A Penny For Your Stocks: Splitting Big

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"It is easier to compete for financing against penny stocks than against IBM," Warren Kaplan says. That's how he explains one of the more unusual financing moves taken by an INC. 100 company in recent memory.

Kaplan, head of investor relations for Action Packets Inc., which claims to be the nation's largest supplier to museum, zoo, and aquarium gift shops, recently decided the company's stock was undervalued. Many companies feel that way, and the usual response is to buy back stock, launch an aggressive public-relations campaign, and do dog-and-pony shows for Wall Street.

Nothing so mundane would do for Action. To draw attention to itself, the Ocala, Fla., firm -- which just went public in 1984 -- split its stock 40 to one in October. Since large splits occur all the time, even among small companies, Action's decision is nothing to write home about -- except for one thing. The stock traded for about $3 a share before the split. With this starting price, it went for 7 1/2? after the split. It is the earliest and one of the largest splits regulatory and industry officials say they can recall.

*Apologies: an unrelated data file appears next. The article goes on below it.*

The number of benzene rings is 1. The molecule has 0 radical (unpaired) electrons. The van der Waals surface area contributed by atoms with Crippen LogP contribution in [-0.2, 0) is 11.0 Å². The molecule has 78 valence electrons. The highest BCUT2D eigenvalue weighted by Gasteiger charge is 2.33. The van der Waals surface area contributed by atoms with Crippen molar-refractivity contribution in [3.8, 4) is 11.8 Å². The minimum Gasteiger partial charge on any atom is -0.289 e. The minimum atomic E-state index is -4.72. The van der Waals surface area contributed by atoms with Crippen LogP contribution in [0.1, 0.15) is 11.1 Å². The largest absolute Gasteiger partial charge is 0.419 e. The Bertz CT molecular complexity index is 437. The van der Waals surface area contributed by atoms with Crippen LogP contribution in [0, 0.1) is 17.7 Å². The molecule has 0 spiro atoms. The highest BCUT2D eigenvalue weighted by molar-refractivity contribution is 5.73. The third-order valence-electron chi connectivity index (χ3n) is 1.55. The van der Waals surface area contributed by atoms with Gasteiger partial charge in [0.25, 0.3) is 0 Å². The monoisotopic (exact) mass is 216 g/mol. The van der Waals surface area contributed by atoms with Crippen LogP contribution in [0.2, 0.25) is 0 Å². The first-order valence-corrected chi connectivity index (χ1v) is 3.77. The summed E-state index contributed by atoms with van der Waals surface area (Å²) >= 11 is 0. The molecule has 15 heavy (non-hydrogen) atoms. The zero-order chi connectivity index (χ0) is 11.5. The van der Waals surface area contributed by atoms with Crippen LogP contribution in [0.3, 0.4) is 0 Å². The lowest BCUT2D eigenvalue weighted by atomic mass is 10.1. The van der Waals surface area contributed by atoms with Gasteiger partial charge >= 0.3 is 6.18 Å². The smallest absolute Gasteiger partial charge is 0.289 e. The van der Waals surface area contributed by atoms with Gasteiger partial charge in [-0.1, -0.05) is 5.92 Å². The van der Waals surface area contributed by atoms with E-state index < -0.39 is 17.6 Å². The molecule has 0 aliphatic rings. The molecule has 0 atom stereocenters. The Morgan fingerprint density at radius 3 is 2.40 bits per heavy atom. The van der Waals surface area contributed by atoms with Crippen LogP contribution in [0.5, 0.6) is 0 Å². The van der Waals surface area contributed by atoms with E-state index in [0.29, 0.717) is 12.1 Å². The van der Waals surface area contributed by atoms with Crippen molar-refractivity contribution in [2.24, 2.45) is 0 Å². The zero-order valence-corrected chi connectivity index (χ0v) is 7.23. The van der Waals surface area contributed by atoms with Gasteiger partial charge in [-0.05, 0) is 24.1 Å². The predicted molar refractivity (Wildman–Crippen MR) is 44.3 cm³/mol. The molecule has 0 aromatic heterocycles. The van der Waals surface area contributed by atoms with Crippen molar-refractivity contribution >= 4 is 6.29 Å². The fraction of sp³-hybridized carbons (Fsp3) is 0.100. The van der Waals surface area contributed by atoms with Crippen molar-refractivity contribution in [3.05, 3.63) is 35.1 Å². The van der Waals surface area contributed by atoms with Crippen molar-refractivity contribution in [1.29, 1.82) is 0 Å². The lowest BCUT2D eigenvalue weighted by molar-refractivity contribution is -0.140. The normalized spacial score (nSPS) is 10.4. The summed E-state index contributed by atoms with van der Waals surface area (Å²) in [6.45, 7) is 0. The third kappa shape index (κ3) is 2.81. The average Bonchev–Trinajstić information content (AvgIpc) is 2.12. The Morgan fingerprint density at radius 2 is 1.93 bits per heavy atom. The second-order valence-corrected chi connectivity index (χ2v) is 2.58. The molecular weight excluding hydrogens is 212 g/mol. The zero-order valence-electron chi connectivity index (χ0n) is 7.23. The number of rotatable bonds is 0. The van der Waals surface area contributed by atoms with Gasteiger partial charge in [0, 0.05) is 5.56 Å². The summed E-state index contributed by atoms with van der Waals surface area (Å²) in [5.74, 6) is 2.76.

Of course, everything is relative. Action recorded $87,000 in net income on sales of $3.8 million last year. Even at 7 1/2?, Action's stock is still trading at nearly 17 times trailing earnings.

Nonetheless, Kaplan believes increased sales and earnings this year, coupled with the split, will call more attention to the ignored stock. "We are a real company, with a solid track record," he says. "We should be a real blue chip in the penny-stock market."

If the idea works, Kaplan may try other forms of financing. One possibility: selling $5 company bonds.

Last updated: Dec 1, 1986

PAUL B. BROWN | Columnist

Best-selling author (and Inc. magazine columnist) Paul B. Brown's latest book, Own Your Future, has just been published. Brown's blog appears every Tuesday, Thursday, and Sunday.

The opinions expressed here by Inc.com columnists are their own, not those of Inc.com.



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